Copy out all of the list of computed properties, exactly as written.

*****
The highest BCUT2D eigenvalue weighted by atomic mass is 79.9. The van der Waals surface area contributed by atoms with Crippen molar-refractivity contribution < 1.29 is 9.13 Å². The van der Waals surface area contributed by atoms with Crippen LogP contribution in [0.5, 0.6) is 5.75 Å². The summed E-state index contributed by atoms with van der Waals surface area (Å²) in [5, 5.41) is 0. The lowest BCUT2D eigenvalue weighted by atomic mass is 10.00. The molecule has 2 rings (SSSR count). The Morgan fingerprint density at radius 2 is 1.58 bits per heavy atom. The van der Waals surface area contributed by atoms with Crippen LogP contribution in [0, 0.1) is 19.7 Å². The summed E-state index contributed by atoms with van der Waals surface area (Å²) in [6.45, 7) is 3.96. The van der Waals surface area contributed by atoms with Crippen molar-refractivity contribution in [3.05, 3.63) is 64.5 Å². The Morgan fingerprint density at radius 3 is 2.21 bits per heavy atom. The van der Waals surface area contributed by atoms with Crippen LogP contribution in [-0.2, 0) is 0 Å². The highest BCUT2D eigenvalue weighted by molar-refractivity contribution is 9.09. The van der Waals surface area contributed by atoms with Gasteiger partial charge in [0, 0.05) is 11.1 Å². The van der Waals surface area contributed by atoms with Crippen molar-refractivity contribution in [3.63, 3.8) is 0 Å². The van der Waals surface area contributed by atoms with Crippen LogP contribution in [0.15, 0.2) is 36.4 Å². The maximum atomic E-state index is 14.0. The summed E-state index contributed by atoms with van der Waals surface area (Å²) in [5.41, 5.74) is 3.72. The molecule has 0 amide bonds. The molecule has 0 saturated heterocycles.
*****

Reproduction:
The highest BCUT2D eigenvalue weighted by atomic mass is 79.9. The van der Waals surface area contributed by atoms with Crippen molar-refractivity contribution < 1.29 is 9.13 Å². The van der Waals surface area contributed by atoms with Crippen LogP contribution in [0.5, 0.6) is 5.75 Å². The summed E-state index contributed by atoms with van der Waals surface area (Å²) in [5, 5.41) is 0. The lowest BCUT2D eigenvalue weighted by atomic mass is 10.00. The molecule has 2 rings (SSSR count). The Morgan fingerprint density at radius 2 is 1.58 bits per heavy atom. The van der Waals surface area contributed by atoms with Crippen LogP contribution in [0, 0.1) is 19.7 Å². The summed E-state index contributed by atoms with van der Waals surface area (Å²) in [6.45, 7) is 3.96. The van der Waals surface area contributed by atoms with Crippen molar-refractivity contribution in [3.05, 3.63) is 64.5 Å². The Morgan fingerprint density at radius 3 is 2.21 bits per heavy atom. The van der Waals surface area contributed by atoms with Crippen LogP contribution in [-0.2, 0) is 0 Å². The highest BCUT2D eigenvalue weighted by molar-refractivity contribution is 9.09. The van der Waals surface area contributed by atoms with Gasteiger partial charge in [0, 0.05) is 11.1 Å². The van der Waals surface area contributed by atoms with Crippen molar-refractivity contribution in [3.63, 3.8) is 0 Å². The van der Waals surface area contributed by atoms with Crippen LogP contribution in [0.15, 0.2) is 36.4 Å². The maximum atomic E-state index is 14.0. The summed E-state index contributed by atoms with van der Waals surface area (Å²) in [5.41, 5.74) is 3.72. The molecule has 0 amide bonds. The molecule has 0 saturated heterocycles.